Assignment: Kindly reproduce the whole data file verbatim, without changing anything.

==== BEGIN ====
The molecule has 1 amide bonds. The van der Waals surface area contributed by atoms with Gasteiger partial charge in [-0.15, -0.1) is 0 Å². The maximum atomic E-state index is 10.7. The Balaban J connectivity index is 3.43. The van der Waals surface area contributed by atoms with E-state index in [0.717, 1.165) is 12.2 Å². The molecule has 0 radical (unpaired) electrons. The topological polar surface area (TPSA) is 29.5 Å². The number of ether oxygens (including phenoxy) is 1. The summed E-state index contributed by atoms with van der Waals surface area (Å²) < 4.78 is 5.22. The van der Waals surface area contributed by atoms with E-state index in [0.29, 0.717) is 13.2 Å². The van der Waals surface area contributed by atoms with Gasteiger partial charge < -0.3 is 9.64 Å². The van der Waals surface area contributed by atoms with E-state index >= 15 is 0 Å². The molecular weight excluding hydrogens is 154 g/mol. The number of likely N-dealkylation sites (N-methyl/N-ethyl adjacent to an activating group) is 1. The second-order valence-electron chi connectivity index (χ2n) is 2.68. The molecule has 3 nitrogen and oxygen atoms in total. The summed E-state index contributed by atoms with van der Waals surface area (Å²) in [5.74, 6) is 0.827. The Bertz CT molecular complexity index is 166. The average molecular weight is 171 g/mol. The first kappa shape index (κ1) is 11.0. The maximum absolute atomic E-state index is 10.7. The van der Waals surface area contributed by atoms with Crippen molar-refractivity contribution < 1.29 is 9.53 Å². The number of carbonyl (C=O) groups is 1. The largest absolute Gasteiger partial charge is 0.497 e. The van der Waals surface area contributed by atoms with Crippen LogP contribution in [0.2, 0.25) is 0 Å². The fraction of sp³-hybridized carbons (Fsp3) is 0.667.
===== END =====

The molecule has 1 amide bonds. The van der Waals surface area contributed by atoms with Gasteiger partial charge in [-0.15, -0.1) is 0 Å². The maximum atomic E-state index is 10.7. The Balaban J connectivity index is 3.43. The van der Waals surface area contributed by atoms with E-state index in [0.717, 1.165) is 12.2 Å². The molecule has 0 radical (unpaired) electrons. The topological polar surface area (TPSA) is 29.5 Å². The number of ether oxygens (including phenoxy) is 1. The summed E-state index contributed by atoms with van der Waals surface area (Å²) < 4.78 is 5.22. The van der Waals surface area contributed by atoms with E-state index in [0.29, 0.717) is 13.2 Å². The van der Waals surface area contributed by atoms with Gasteiger partial charge < -0.3 is 9.64 Å². The van der Waals surface area contributed by atoms with E-state index >= 15 is 0 Å². The molecular weight excluding hydrogens is 154 g/mol. The number of likely N-dealkylation sites (N-methyl/N-ethyl adjacent to an activating group) is 1. The second-order valence-electron chi connectivity index (χ2n) is 2.68. The molecule has 3 nitrogen and oxygen atoms in total. The summed E-state index contributed by atoms with van der Waals surface area (Å²) in [5.74, 6) is 0.827. The Bertz CT molecular complexity index is 166. The average molecular weight is 171 g/mol. The first kappa shape index (κ1) is 11.0. The maximum absolute atomic E-state index is 10.7. The van der Waals surface area contributed by atoms with Crippen molar-refractivity contribution < 1.29 is 9.53 Å². The number of carbonyl (C=O) groups is 1. The largest absolute Gasteiger partial charge is 0.497 e. The van der Waals surface area contributed by atoms with Crippen LogP contribution in [0.2, 0.25) is 0 Å². The fraction of sp³-hybridized carbons (Fsp3) is 0.667.